Mini: Small Cars, Big Fun
You may think of it as a cute city car, but the Mini is one of the most influential cars in automotive history. It was the car that popularized front-wheel drive and eventually made it an industry standard for economy cars.
The idea of putting the whole drive train up front and using the entire rest of the car for passengers and cargo ended up being a perfect formula for making small cars spacious, comfortable, and practical.
The iconic British styling
Not to mention the iconic British styling! The Mini brand has been passed around to many different owners over its 57-year history but it never lost its charming aesthetic. The round headlights, flat top, and distinct profile have made it one of the most recognizable cars on the road. If you’re looking for a fun, small, affordable car that will get you noticed, you can’t do much better than a Mini.
The marque’s current owner is BMW and they’ve been an outstanding steward of the brand by giving it a major refresh without losing any of the Mini charm. BMW acquired Mini through their purchase of Rover Group in 1994. After that purchase, they went through a few different ideas about what to do with Mini. They kept manufacturing the original car through 2000 and introduced the brand new Mini Hardtop in 2001. It was an entirely new car that was still unmistakably a Mini. Going under the chassis code R50, it breathed new life into the Mini brand.
Premium small cars as part of the BMW family
Since the Mini renaissance of 2001, Mini has been making premium small cars as part of the BMW family. They’ve done an excellent job keeping everything that’s loved about the original cars while implementing new technology and engineering. The Mini lineup has had something for everyone over the past fifteen years. The Hardtop has been going strong as a cute, fun city car. The R55 Clubman was a stretched version of the Hardtop offering more flexibility with increased room for passengers and cargo. Mini has even created its own segment in the Countryman, a subcompact SUV. If you love the Mini style, but need more room or even want four-wheel drive, the Countryman offers big functionality. You can even get it in a sporty two-door as the Paceman. The Clubman name returned for the 2015 model year as a handsome four-door wagon that’s a larger, more luxurious offering that helps move the brand further upmarket. In-between the traditional models have been various quirky cars like convertibles and coupes you wouldn’t normally expect from Mini.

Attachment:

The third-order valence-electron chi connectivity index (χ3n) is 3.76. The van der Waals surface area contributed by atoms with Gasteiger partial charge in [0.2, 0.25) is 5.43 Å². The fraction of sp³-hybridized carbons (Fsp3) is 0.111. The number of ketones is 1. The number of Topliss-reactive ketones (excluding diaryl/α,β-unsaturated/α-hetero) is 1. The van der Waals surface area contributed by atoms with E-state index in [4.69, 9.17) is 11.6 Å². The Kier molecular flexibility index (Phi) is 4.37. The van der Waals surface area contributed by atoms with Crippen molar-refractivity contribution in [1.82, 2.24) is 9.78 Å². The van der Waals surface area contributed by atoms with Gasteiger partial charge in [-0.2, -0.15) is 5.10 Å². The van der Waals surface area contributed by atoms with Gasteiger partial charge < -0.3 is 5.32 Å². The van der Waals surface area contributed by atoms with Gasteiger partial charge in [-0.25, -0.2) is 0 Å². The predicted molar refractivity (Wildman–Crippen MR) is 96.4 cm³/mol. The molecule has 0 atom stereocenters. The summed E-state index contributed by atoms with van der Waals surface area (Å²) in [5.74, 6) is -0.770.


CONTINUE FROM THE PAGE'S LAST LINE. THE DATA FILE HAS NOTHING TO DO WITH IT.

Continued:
Aside from the aesthetic, the most distinct thing about Minis is the driving experience. Ever since John Cooper got the idea to race the humble Mini back in the 1960’s the cars have been as fun to drive as they are to look at. If you treat yourself to a Mini Cooper S or a high-performance John Cooper Works model, you’ll be having more fun than you ever thought you could in a subcompact car. The go-kart handling and potent power and torque make for a driving experience unlike anything else. Manual transmissions help contribute to the party, but automatics are also available if you’d rather let the car do the shifting.
When you really start researching the brand and looking at the surprising diversity in the product line since the BMW era began, there’s a lot to be desired in Mini. Classic British design, premium technology, and an entertaining driving experience make for a very tempting package that’s hard to pass up. They’re an attractive option for people who need a car that can be driven every day year-round, but aren’t willing to settle for a boring, uninspired econobox. Minis are so unique and enjoyable that they might make you forget they’re perfectly sensible hatchbacks.
Author Eric Brandt